Egypt: fire destroys all documents on Arab Spring protest killings

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A fire that broke out in the South Cairo Primary Court on Thursday morning consumed “all” legal documents, case files and equipment, the court’s chairman, Hani Abbas, told the daily al-Masry al-Youm.

Abbas said the third floor of the building that caught on fire contained files of investigations that were conducted regarding the killing of demonstrators during the Jan. 25 revolution and the subsequent events.

The incident has been labeled as suspicious by Egyptian Justice Minister Ahmed Mekki who spoke to Al Arabiya.

Abbas said some of the legal cases that the court was handling included Hosni Mubarak’s alleged role in the killing of protesters. The “Battle of the Camel” incident, that saw heavy violence in central Cairo on Feb. 2, 2011 and other cases. He added that trials in some of the cases would be moved to the new Zeinhom Court.

Egyptian Civil Defense Forces managed to put out the fire and an investigation into the incident has been launched.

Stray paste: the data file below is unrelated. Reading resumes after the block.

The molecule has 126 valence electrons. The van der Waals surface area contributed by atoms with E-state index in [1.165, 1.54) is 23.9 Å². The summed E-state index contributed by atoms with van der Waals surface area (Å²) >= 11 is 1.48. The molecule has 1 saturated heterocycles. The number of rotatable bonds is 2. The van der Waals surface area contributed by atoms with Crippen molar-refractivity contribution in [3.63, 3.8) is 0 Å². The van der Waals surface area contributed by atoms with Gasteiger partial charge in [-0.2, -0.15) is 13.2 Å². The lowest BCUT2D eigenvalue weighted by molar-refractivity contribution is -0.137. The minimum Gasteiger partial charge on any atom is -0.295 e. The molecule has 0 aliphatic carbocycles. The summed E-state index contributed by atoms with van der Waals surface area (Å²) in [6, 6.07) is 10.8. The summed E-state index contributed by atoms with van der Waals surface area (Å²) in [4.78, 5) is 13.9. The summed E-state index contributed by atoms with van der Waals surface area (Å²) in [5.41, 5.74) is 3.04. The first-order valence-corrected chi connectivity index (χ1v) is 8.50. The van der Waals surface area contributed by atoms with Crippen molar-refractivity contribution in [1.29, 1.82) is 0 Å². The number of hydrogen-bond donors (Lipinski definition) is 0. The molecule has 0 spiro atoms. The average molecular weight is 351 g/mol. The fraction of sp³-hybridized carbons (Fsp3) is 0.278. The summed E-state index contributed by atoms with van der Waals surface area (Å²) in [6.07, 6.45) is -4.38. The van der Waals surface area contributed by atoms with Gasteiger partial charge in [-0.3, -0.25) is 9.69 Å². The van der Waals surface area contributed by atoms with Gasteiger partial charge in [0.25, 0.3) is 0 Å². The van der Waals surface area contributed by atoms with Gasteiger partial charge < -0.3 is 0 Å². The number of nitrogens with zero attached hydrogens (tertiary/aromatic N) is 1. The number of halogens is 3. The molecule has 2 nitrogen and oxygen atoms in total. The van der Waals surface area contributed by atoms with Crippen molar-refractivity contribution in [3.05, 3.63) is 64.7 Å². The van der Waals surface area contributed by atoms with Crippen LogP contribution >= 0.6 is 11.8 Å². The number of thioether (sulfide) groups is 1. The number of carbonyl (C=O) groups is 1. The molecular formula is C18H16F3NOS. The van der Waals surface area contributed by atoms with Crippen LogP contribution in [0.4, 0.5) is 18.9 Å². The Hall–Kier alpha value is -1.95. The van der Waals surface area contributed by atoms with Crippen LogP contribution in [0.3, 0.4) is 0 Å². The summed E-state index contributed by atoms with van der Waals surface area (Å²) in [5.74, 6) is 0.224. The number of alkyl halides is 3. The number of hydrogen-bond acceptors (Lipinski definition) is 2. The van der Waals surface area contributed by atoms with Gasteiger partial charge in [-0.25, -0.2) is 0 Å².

Mekki noted that the fire should speed up the process of digitizing lawsuit documents.

“The ministry is serious in achieving this project, and the electronic lawsuits will become a reality in Egypt by October 1st, when we will have a digital original of every legal document used in lawsuits.”

The spokesperson of the Public Prosecution, Mustapha Doweidar, denied that important documents had been lost in fire. He asserted that the public prosecution has already stored digital copies of pending cases.

Simmering tensions

The incident came amid simmering tensions between political factions in the country, with the ruling Islamists bent on eradicating what they often call “remnants” of the old regime from the public administration and positions of power.

Last year, President Mohammed Mursi replaced former prosecutor-general Abdel-Meguid Mahmoud, who was accused of having ties with the old regime. Mursi appointed Talaat Abdullah as the new prosecutor.

Last week, a court ruled to reinstate Mahmoud but Abdullah refused to abandon his post, further straining the relationship between the presidency and the judiciary.

Liberal revolutionary powers accuse Mursi of seeking to transform the country into a dictatorial Islamist state, especially by ordering the shutdown of newspapers and the silencing of various critics.